4. Think beyond the bell
Many back to school laptops will have a second life once the final bell rings: your child may want to use their laptop for homework, or more like for playing games, making music or talking to their pals on Zoom.
It’s important to think of these things as well as the school stuff, so for example an ultra-portable laptop with a tiny screen is easy to pop in a backpack, but it’s not the best option for watching The Umbrella Academy or playing games on.
5. Ponder a pen
Some laptops are available with touch screens that support pen input, which is great for artistic types and for scribbling notes on PDF documents.
It’s particularly good on a hybrid or 2-in-1 laptop, which is a laptop that can fold its screen to operate like an iPad: that’s really useful in lectures and when you’re marking up long documents.
The downside is that the extra engineering and tech required to put a twisty touch screen into a laptop costs a little more money, but you may find that it’s money well spent.
6. Discover durability
The laptop we’re writing this on has an easy life: it spends most of its days on a desk and rarely moves.
Back to school laptops, on the other hand, can be in constant motion as they’re carried from class to class or lecture theatre to coffee shop.
That means they endure more physical stress and strain than domestic laptops, so it’s worth looking for reviews that specifically mention toughness and durability: a display hinge that feels flimsy when it’s factory-fresh isn’t destined to live a long and happy life.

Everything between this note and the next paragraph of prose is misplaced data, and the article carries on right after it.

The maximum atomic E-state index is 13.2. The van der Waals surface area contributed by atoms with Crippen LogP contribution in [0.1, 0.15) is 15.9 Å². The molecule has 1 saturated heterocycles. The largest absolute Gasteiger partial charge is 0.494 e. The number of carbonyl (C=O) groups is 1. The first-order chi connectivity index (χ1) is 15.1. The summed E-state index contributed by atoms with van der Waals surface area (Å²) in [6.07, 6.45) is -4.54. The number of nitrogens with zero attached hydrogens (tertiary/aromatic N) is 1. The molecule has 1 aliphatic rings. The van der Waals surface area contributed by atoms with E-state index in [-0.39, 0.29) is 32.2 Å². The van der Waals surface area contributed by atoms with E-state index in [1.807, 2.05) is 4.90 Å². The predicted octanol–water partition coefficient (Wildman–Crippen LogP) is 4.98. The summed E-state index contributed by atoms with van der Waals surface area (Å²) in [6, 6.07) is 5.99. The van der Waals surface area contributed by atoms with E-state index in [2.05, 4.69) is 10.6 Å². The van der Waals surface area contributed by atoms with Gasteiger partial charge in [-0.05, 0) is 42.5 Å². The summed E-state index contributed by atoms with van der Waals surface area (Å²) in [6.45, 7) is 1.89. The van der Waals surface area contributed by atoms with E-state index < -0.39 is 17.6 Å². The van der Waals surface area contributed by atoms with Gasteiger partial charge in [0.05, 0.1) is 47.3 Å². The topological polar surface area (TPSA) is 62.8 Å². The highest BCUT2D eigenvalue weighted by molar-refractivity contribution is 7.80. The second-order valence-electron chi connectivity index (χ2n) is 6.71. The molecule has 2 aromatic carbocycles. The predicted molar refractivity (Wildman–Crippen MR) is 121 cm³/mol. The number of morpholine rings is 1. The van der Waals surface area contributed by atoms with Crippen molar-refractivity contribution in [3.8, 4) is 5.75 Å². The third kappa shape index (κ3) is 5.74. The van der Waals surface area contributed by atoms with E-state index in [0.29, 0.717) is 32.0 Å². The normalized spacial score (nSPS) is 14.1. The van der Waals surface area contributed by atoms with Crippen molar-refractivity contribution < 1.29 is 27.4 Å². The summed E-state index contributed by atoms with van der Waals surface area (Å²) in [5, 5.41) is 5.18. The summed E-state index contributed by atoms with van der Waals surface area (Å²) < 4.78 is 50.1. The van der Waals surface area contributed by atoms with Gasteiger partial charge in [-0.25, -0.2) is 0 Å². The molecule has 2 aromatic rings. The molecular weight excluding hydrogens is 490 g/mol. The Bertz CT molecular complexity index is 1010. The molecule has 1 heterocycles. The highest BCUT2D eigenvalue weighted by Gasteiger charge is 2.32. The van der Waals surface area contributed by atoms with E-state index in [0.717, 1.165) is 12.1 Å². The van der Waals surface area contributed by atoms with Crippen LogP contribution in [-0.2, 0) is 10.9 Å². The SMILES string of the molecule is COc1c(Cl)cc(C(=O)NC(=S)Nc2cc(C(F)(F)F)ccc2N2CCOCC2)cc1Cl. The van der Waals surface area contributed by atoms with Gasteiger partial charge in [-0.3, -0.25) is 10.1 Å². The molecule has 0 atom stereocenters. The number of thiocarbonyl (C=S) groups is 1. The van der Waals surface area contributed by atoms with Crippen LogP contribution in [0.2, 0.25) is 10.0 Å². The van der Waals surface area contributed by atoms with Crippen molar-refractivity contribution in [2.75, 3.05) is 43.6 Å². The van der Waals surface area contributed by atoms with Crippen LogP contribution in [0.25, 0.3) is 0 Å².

7. Consider the cooling
Laptops get hot, and the more powerful the laptop and the harder you make it work, the hotter it gets.
Different manufacturers put very different cooling systems into their devices, so it’s important to look at that: if your laptop is going to spend a lot of time on your child’s lap rather than on a desk or cooling pad, you don’t want one whose cooling vents can be blocked by their legs or clothes.
That’s bad for the laptop and pretty uncomfortable for your child.
8. Protect what you get
Even cheap laptops are a significant investment, so it’s important to protect yours: a good quality protective bag, sleeve or case can protect it from everyday lumps and bumps, and a separate laptop compartment is a very good idea if you want to avoid scratches and spills.
You might want to consider dedicated gadget insurance – while home contents insurance often covers computers there tends to be a high excess you have to pay if you claim – and you should definitely invest in a backup drive or online backup service to protect any important data or dissertations.
We use both: Apple’s iCloud plus fast USB storage that we connect to at home because it’s very fast, very cheap and very convenient, and there are all kinds of options to suit every student, operating system and budget.